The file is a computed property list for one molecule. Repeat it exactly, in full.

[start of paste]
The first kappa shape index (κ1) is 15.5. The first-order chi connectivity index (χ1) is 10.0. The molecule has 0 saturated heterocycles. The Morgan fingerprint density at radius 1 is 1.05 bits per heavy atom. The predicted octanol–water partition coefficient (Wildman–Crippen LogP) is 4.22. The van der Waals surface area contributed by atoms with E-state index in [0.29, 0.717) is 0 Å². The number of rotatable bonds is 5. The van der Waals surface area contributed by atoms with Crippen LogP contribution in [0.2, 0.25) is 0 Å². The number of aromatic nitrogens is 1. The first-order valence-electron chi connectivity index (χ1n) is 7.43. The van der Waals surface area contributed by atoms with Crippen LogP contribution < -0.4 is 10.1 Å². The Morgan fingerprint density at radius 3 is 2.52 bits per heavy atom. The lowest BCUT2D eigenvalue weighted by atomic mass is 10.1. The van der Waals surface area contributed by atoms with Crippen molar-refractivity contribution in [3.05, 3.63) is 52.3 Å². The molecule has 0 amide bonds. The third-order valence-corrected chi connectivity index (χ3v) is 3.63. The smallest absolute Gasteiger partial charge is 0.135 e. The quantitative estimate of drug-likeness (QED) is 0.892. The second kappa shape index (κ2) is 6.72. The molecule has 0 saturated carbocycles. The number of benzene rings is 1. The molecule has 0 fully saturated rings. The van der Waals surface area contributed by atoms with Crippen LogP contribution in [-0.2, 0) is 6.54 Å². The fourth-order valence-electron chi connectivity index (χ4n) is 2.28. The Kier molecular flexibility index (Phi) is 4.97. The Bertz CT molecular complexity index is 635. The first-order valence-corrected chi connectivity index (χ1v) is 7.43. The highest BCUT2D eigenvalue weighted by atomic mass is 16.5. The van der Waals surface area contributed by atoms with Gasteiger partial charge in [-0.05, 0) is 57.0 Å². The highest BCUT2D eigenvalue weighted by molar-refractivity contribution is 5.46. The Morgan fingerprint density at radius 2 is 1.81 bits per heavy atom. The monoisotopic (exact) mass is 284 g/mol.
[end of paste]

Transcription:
The first kappa shape index (κ1) is 15.5. The first-order chi connectivity index (χ1) is 10.0. The molecule has 0 saturated heterocycles. The Morgan fingerprint density at radius 1 is 1.05 bits per heavy atom. The predicted octanol–water partition coefficient (Wildman–Crippen LogP) is 4.22. The van der Waals surface area contributed by atoms with E-state index in [0.29, 0.717) is 0 Å². The number of rotatable bonds is 5. The van der Waals surface area contributed by atoms with Crippen LogP contribution in [0.2, 0.25) is 0 Å². The number of aromatic nitrogens is 1. The first-order valence-electron chi connectivity index (χ1n) is 7.43. The van der Waals surface area contributed by atoms with Crippen LogP contribution < -0.4 is 10.1 Å². The Morgan fingerprint density at radius 3 is 2.52 bits per heavy atom. The lowest BCUT2D eigenvalue weighted by atomic mass is 10.1. The van der Waals surface area contributed by atoms with Crippen molar-refractivity contribution in [3.05, 3.63) is 52.3 Å². The molecule has 0 amide bonds. The third-order valence-corrected chi connectivity index (χ3v) is 3.63. The smallest absolute Gasteiger partial charge is 0.135 e. The quantitative estimate of drug-likeness (QED) is 0.892. The second kappa shape index (κ2) is 6.72. The molecule has 0 saturated carbocycles. The number of benzene rings is 1. The molecule has 0 fully saturated rings. The van der Waals surface area contributed by atoms with Crippen LogP contribution in [-0.2, 0) is 6.54 Å². The fourth-order valence-electron chi connectivity index (χ4n) is 2.28. The Kier molecular flexibility index (Phi) is 4.97. The Bertz CT molecular complexity index is 635. The first-order valence-corrected chi connectivity index (χ1v) is 7.43. The highest BCUT2D eigenvalue weighted by atomic mass is 16.5. The van der Waals surface area contributed by atoms with Gasteiger partial charge in [-0.05, 0) is 57.0 Å². The highest BCUT2D eigenvalue weighted by molar-refractivity contribution is 5.46. The Morgan fingerprint density at radius 2 is 1.81 bits per heavy atom. The monoisotopic (exact) mass is 284 g/mol.